Frank Chiachiere came of age riding transit on the East Coast, and has lived in Seattle for nearly 20 years. In 2007 he started the local transit blog Orphan Road, and began writing for STB in 2012. By day, he works as a digital product designer.
Sound Transit has another online open house up, now with more details on station locations and elevation. We’ve covered the alignment alternatives in previous posts, so let’s focus on the stations. Two notes to start with: first, if you like mezzanines, you are in for a treat! Second, opening dates are pushed out past 2035 due to COVID, though that could slip further pending reprioritization discussions at the board level.
Links go directly to station images or pages where appropriate.
Today, Mayor Jenny A. Durkan announced that she has instructed the Seattle Department of Transportation (SDOT) to restore travel across the Duwamish by repairing the West Seattle High-Rise Bridge. SDOT has nearly completed Phase I of this two-part repair process, as the stabilization work concludes in December. She also directed SDOT to continue early design work for an eventual replacement of the bridge.
“Fast, cheap, good: pick two” is the old project management saw and the city appears to have chosen “fast and cheap.” The bridge could be open just around the time (2022) a COVID-19 vaccine is widely distributed and “normal” commute patterns reassert themselves.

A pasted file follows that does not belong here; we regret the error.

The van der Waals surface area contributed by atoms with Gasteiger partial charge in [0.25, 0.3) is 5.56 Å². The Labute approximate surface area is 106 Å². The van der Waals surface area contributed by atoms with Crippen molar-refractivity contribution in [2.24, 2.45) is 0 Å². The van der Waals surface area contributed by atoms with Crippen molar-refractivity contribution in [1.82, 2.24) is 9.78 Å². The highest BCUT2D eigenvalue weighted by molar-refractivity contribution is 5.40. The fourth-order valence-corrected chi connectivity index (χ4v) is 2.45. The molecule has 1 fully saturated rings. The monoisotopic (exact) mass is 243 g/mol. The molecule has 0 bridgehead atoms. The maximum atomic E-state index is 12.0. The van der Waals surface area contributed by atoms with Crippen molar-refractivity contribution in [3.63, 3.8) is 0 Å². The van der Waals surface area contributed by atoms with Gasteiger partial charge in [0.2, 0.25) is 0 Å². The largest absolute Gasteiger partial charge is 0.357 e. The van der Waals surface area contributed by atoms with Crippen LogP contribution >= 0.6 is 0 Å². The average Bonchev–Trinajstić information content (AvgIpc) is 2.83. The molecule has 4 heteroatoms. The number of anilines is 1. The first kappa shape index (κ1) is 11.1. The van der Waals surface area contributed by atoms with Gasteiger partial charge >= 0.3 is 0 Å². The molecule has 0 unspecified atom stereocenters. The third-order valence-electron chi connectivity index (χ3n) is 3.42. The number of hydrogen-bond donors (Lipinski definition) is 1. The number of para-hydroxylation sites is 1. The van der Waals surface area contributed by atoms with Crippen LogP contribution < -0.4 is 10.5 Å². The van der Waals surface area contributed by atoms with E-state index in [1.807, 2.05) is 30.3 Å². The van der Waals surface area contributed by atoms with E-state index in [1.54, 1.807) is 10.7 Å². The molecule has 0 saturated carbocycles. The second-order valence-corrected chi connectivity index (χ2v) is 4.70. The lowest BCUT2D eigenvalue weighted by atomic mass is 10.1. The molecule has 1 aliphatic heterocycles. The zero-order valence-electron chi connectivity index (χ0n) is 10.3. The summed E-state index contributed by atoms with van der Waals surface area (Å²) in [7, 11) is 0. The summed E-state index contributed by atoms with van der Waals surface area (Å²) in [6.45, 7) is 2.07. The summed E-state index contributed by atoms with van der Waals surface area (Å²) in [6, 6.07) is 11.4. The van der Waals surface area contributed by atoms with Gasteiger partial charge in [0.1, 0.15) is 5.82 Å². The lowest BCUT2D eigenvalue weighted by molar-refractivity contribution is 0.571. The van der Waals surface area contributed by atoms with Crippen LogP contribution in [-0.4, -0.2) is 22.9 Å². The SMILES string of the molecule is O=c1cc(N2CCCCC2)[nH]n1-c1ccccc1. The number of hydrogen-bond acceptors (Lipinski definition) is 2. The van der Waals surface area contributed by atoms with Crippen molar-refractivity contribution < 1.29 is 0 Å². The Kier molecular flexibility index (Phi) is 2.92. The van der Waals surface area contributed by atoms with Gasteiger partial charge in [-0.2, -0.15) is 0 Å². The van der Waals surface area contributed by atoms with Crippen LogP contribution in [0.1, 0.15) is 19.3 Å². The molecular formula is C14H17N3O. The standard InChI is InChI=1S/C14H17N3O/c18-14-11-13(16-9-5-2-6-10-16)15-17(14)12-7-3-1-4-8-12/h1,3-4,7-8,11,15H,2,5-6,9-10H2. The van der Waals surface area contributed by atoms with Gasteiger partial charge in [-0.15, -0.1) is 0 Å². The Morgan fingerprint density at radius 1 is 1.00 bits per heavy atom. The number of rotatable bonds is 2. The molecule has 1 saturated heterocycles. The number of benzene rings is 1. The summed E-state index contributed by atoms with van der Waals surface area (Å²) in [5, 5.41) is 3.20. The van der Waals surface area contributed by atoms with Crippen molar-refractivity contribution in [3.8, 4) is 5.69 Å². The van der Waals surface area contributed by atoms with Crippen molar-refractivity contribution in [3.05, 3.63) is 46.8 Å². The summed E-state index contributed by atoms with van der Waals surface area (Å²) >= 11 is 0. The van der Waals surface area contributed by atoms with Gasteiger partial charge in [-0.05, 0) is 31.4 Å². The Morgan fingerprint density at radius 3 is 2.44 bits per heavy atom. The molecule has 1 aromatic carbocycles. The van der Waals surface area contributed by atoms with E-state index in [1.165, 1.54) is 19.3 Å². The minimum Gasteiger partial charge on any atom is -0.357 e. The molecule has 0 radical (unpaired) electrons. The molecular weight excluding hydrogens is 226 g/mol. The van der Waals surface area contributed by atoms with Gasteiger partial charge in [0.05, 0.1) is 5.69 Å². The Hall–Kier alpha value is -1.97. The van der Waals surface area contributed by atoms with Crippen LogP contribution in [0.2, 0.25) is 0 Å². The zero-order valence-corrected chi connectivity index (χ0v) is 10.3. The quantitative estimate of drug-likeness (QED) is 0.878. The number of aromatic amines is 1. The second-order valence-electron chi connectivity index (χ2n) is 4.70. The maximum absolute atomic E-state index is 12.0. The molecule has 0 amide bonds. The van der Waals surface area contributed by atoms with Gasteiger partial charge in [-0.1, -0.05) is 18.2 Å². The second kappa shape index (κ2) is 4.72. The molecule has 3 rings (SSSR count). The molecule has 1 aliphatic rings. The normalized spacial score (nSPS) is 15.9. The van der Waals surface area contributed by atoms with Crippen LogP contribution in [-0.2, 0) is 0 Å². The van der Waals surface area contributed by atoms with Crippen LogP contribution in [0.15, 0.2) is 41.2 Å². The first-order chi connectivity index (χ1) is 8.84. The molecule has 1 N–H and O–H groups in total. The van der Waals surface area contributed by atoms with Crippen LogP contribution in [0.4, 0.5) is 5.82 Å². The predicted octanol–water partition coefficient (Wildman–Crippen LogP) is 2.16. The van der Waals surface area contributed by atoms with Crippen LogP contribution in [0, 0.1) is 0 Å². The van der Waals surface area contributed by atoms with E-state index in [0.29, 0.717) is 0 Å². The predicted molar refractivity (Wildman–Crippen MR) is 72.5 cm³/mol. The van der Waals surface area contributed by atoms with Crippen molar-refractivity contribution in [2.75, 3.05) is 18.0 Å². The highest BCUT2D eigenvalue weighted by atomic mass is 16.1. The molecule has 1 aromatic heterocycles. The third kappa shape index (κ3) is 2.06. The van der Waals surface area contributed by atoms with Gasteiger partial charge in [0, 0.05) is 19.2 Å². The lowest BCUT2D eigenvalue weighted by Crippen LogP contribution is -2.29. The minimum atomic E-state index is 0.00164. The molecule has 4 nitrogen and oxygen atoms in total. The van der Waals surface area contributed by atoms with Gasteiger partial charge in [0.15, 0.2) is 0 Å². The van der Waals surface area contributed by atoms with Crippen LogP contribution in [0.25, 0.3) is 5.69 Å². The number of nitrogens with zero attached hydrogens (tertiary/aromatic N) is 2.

Neither Sound Transit nor the city seemed super keen on a joint car-rail bridge, which could have put the light rail schedule at risk. So the options came down to a 1-for-1 replacement or a repair.
Kicking the can down the road and waiting to see what happens in a post-COVID world makes some sense, but won’t come without a cost. A replacement would have been eligible for outside funding, while repairs will likely have to come out of the city’s general maintenance funds, which are already stretched, or via a car tab fee, taking money that used to be earmarked for transit.
Many walking, biking and transit investments promised by the 2015 Move Seattle Levy vote face delays and cuts while major high-dollar car-centric projects got priority. Perhaps we need to rethink how we fund these projects in our city. And we also need to go a lot bigger. The Move Seattle Levy is set to expire at the end of 2024, the first time the 9-year levy renewal pattern will fall on a very-high-turnout Presidential election year.
I think this is right, and it’s also the story of Sound Transit. Recall that the original ST2 was a a combined “roads and transit” measure that flopped in 2007, only to come back as a transit-only package and win handily in 2008.
Give Seattle specific transit projects to vote on and they will generally say yes. Heck, even the Monorail needed five tries to finally lose at the polls.
ST3’s finances and COVID delays mean it’s unlikely we’ll see a regional ST4 package in 2024, but Seattle can absolutely be thinking about an ambitious capital project in that timeline, perhaps something from Seattle Subway’s list.
The 7 was essential before the outbreak, too. Riders boarded the route 11,000 times a day, making it one of Metro’s five busiest bus lines. But with crowded and late buses, Metro labeled the route as in need of improvements and planned to convert it to a RapidRide line with special stops and signals by 2024.
Now, those plans are on hold.